6 Tips to store essential oils last longer at home
- Make sure your oils are stored in dark-colored glass bottles. Please notes that the amber glass bottles are standard, adding “dark-colored glass bottles are preferred as they provide protection against ultraviolet light.”
Store your oils in dark glass bottles. Exposure to light can cause essential oils to oxidize rather quickly. As this happens, they typically lose their fragrance and any therapeutic qualities they may have had. Because of this, clear glass and plastic bottles should be avoided at all costs.
Amber and cobalt-blue glass bottles are fairly common. Green and violet glass is also somewhat common.
These dark glasses will help reduce the risk of oxidation, but they will not eliminate that risk.
Plastic, no matter what color it is, should generally be avoided. PET and HDPE plastics will not deteriorate from oil storage, but most other plastics are easily broken down by oil.
- Make sure the caps are airtight. Exposure to air can cause oils to oxidize just as much as exposure to sunlight. Because of this, it’s important to ensure that your bottles have an airtight seal. Most screw-on caps will have a good seal, but any bottle that uses decorative plug-in stoppers should be checked to make sure air cannot get in and oil cannot get out.
- Storing Oils in a Stable Environment
Definitely don’t keep them anywhere with sunlight or moisture. it accelerates the oxidation process including bathroom or bedroom shelves. Sunlight can cause oils to oxidize in just a few months. You can store them in a closet or inside a drawer, though there’s no way to regulate the temperature in a storage spot like this. The best place to store essential oil is in a cool, dry place with a well-regulated temperature.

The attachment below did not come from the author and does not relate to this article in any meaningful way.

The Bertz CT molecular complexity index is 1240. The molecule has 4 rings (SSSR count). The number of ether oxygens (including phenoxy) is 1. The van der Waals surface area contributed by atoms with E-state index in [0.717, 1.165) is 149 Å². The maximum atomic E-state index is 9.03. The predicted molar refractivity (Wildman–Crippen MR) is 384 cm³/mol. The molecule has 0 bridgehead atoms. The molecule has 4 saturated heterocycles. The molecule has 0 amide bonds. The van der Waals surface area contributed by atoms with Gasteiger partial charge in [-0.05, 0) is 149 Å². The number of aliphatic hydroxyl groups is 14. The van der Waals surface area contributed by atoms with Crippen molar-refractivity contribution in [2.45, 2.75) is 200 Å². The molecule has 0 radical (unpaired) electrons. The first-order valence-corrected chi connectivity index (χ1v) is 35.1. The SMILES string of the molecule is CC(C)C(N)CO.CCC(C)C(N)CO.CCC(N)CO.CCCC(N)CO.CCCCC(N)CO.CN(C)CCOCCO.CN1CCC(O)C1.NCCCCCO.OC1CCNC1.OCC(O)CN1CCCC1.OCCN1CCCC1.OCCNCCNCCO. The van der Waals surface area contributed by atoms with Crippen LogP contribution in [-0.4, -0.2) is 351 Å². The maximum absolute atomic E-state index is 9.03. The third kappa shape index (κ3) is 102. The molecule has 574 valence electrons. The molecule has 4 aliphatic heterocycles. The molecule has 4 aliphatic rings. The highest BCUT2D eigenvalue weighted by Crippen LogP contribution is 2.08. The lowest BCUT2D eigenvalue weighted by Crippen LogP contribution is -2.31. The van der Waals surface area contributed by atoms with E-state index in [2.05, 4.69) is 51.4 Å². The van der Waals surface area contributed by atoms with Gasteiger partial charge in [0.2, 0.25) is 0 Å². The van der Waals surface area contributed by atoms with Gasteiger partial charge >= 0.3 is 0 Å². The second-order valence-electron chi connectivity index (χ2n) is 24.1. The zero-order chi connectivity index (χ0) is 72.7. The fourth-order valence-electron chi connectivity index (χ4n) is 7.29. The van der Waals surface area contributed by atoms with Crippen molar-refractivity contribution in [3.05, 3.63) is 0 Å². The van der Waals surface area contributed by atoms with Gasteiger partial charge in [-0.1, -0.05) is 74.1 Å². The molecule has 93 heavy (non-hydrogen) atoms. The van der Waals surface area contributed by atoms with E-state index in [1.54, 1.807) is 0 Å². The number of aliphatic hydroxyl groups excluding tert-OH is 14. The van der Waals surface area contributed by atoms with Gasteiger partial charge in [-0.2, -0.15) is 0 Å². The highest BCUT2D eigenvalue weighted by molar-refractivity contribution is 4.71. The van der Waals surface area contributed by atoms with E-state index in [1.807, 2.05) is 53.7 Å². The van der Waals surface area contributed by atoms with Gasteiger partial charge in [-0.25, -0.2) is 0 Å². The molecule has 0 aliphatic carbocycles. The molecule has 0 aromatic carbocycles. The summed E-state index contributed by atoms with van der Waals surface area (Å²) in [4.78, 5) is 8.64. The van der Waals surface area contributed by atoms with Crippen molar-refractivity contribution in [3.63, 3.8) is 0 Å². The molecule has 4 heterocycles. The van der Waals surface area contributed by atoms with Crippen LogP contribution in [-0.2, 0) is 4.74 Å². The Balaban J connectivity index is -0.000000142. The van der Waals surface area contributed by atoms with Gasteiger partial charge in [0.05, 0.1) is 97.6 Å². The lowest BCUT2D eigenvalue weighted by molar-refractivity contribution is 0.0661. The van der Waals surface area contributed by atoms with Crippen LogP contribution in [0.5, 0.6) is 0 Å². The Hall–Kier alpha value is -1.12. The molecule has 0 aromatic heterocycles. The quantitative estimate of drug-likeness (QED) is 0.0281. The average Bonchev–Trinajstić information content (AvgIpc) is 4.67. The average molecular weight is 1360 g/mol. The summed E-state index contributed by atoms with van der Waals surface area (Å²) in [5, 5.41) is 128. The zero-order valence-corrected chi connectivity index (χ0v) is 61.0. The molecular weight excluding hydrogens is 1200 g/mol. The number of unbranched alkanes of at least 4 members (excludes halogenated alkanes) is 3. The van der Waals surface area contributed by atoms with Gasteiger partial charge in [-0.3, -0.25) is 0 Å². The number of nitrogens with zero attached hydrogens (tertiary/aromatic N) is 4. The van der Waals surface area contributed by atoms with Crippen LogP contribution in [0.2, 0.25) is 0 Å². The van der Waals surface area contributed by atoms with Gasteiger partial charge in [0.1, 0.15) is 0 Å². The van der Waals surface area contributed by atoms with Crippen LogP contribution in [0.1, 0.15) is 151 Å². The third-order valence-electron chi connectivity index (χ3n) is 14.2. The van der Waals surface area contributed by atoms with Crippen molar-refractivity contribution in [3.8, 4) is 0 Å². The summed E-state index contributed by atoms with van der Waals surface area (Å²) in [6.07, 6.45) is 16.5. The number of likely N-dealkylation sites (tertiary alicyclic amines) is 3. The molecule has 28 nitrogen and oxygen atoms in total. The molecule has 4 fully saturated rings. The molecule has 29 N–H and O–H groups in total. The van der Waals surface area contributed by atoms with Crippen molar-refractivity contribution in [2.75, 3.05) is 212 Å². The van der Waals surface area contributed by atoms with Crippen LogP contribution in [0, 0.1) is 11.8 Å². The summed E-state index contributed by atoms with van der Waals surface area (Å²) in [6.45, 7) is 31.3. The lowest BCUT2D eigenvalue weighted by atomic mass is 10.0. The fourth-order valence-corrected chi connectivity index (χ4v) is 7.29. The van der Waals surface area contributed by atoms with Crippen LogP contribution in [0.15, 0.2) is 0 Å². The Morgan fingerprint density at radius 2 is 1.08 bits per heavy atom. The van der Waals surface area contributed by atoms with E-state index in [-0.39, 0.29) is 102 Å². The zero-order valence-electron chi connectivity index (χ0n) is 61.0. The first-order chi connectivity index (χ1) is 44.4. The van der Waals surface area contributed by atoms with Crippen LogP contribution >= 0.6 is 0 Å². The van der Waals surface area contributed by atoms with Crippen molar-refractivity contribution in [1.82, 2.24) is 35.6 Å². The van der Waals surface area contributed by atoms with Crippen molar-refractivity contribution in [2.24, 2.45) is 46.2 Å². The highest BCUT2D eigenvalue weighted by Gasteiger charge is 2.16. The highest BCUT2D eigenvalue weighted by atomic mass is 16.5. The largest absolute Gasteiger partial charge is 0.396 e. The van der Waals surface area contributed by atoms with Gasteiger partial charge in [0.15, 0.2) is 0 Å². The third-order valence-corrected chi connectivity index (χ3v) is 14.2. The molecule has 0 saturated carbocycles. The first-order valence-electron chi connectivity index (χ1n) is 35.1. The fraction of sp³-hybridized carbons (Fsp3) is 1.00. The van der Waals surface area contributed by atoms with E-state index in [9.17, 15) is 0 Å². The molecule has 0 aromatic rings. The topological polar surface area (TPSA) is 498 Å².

- Because a little goes a long way, oils will last a long time. As such, it’s better to use smaller glass bottles to store them (15 ml or smaller). Less oil in the bottle means less oil that could potentially be wasted. Remember to always tightly close the bottle after each use.
- It’s worthwhile to limit the time the cap is off the bottle at all. The less oxygen, the better. Use solid screw caps instead of rubber bulb-capped lids. Many oil bottles come with a rubber bulb built into the cap. This is to facilitate easier application of the oils inside. These lids may be convenient, but the rubber will deteriorate over time. Even after a relatively short period of storage, the rubber inside the bulb can disintegrate and may even leak down into your oil.
- Don’t remove the plastic orifice reducer over the mouth of the bottle. It helps the oil flow one drop at a time—but also limits the amount of air that gets into the bottle.